Could the red car next to the white roadster in the picture of the explosion in post # 499 be Jack? If so, he was off the 4th turn when Dave and Eddie collided, and probably well into the turn when Dave "lost it". If so, then the accident unfolding would be well within his peripheral vision.

As for Johnson being nearly 2 mph faster than Dave, I wonder if there mught be a couple of reasons for this...Johnson was much more experienced at Indy then MacDonald; he had a reputation for being able to drive almost anything with wheels and an engine very quickly without a lot of seat time; and maybe there was a little nitro in his fuel...IIRC, the Thompson cars qualified on alcohol...maybe he had a little "pop"; and there's always the subject of driving styles.

And, if the red car in the photo is Brabham, Eddie Johnson is behind him by lap 2...the fuel pump was acting up, hampering the car's performance.

Dan

#566 Michael Oliver

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Posted 06 November 2007 - 11:31

Originally posted by fines

You haven't paid attention, have you?


Michael

I think you are being a trifle harsh here. I see the white lines which have been added by someone (which incidentally don't make sense as they imply that the right front wheel was turning more than the left front, but that is another point entirely!) but I don't see any evidence that the wheels are actually turned as indicated.

Surely you can see the outer face of the right front wheel, which suggests that it is actually facing straight ahead? I also don't see any 'proof' that the left front wheel is anything other than pointing straight ahead.

As Ray Bell has been saying for too long, this will never be resolved until someone produces a clear, higher resolution photo, as the photo enlargement you have used is not sufficiently detailed to draw absolute conclusions.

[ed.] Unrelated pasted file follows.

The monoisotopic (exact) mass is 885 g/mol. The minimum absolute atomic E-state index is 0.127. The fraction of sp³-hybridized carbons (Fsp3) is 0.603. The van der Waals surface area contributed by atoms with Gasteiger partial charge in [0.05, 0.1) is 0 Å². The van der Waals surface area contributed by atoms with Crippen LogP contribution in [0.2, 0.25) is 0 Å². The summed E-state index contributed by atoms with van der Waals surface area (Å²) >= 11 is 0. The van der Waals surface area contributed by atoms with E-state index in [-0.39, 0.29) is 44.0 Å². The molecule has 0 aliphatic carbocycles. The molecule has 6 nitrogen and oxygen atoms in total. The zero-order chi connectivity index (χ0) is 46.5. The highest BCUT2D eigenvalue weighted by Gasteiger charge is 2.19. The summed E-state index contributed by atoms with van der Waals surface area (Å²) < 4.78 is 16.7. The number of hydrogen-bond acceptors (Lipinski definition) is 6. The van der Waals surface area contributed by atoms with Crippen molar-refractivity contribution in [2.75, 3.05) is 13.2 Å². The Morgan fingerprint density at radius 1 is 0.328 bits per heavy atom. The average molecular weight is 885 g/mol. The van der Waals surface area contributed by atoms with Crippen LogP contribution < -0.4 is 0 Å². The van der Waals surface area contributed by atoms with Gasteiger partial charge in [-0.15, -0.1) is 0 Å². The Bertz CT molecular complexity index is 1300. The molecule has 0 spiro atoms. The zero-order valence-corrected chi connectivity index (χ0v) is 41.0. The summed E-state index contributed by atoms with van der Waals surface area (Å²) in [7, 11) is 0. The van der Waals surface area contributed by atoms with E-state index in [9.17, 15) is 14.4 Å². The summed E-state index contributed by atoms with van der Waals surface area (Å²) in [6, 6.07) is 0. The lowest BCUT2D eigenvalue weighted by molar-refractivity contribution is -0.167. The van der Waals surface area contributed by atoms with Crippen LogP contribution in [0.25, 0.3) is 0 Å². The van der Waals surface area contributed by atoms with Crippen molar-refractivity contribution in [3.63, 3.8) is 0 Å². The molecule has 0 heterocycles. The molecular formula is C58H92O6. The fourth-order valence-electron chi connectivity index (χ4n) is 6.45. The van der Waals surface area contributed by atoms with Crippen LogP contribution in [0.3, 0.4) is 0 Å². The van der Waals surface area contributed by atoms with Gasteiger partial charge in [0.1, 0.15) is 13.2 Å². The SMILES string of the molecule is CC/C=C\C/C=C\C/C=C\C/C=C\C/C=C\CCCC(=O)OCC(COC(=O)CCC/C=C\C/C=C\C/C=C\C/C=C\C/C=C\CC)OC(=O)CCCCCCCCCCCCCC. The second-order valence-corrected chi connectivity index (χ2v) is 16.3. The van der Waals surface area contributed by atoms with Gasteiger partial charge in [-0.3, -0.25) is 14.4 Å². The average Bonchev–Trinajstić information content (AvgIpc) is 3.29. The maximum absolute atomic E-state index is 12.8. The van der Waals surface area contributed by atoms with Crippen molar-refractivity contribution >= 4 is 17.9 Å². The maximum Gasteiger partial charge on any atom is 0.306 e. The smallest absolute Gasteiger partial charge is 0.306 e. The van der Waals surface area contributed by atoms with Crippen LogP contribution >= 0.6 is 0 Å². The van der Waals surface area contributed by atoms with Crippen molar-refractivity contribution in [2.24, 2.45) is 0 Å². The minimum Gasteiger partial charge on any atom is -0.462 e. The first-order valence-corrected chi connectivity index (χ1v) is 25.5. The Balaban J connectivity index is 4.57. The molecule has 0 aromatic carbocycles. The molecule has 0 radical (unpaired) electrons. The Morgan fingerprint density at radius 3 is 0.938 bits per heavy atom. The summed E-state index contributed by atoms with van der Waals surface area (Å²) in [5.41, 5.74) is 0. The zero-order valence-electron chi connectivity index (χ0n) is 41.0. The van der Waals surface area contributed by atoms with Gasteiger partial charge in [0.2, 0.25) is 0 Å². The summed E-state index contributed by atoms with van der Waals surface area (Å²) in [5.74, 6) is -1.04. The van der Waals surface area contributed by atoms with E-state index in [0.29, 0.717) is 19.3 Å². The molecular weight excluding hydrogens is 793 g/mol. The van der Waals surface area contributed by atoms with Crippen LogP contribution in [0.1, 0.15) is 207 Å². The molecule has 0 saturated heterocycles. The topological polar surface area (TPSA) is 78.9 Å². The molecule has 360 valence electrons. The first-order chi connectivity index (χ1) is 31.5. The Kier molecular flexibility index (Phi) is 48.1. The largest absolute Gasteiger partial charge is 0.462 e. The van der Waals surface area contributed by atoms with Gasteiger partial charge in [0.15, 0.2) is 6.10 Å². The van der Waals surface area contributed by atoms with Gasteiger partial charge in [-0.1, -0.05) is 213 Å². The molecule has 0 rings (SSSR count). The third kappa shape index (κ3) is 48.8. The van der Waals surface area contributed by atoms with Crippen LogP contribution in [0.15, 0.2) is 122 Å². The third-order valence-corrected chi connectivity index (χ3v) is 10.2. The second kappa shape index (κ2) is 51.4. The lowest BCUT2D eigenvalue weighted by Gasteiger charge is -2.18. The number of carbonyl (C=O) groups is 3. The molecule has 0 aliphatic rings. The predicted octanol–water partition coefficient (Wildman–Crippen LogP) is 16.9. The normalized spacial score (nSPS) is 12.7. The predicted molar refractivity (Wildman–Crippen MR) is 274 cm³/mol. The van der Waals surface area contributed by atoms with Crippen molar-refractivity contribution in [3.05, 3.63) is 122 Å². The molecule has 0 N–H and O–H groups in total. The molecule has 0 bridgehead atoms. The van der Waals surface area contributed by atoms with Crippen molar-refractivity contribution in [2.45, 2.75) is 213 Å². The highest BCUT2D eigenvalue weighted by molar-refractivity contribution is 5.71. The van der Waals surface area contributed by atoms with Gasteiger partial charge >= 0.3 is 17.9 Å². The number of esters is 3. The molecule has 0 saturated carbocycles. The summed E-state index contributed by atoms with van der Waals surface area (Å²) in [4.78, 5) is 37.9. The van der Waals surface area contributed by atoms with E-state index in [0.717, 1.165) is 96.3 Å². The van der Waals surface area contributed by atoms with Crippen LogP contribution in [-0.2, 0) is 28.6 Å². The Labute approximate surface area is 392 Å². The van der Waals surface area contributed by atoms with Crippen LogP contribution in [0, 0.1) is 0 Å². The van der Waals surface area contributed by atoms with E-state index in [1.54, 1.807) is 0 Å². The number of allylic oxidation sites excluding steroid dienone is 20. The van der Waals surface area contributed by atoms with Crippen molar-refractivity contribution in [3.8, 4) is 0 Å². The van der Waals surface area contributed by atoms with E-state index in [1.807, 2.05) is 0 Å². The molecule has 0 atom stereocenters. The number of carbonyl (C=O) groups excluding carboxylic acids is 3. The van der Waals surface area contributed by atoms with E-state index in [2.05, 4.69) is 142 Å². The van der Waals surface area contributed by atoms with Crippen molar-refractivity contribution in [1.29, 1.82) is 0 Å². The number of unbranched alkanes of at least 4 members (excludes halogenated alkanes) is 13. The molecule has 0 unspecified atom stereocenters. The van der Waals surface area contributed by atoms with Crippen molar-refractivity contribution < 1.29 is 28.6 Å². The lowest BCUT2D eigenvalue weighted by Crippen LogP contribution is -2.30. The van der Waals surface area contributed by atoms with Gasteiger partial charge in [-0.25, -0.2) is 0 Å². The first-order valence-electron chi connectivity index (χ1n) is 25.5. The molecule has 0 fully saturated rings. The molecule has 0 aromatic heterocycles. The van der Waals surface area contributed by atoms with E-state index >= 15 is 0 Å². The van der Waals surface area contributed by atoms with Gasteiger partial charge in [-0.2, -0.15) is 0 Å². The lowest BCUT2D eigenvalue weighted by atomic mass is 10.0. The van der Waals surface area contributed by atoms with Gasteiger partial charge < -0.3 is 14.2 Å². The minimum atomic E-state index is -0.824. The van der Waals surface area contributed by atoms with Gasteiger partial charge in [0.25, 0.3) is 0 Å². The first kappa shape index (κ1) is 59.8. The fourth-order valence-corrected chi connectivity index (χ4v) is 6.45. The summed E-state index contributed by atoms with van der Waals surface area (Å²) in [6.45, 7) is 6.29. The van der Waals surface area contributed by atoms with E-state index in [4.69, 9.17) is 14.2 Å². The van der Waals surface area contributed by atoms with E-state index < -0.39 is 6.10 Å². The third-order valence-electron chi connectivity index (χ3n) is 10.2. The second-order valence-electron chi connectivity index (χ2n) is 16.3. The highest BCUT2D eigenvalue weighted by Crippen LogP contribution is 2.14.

Michael

#567 McGuire

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Posted 06 November 2007 - 11:52

Originally posted by HistoricMustang


I have been reminded, and now seem to remember, that cuts across the top of fenders were perhaps a means to get around the rules and meet Indy "open wheel" requirements.

This does make sense because of the cuts being more on top and front side of the wheel well. If meant solely for the release of traped air it would seem that the logical location would have been in the rear section of the wheel well.

Any other thoughts on this?

Henry


Since there was no such rule at the time, there would be no reason to attempt to circumvent it in that manner. (And if there were such a rule there is no logical reason Thompson would bring those bodies to Indy.) The top and front are logical and suitable locations for the vents.

#568 Doug Nye

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Posted 06 November 2007 - 13:09

Originally posted by Ray Bell
Would you mind posting the original text here, Doug?


Not at all - easy to find on the computer, impossible on the old typewriter in my days of Sellotape editing. This is the original with the wording judged 'superfluous' in red: "We came out of Turn Four, green flags and we were racing. And I remembered Masten’s words and my eyes were still glued on that odd-looking car a couple of rows ahead. Poor Dave Macdonald nearly lost it in Turn Two, but caught it. In Turn Three he was again all over the place, and Masten's warning seemed increasingly justified. I kept my eye on him right round that opening lap and into the next, and then - coming out of Turn Four - it happened. His car flicked broadside, and Macdonald lost it..." etc.

DCN

#569 ovfi

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Posted 06 November 2007 - 14:13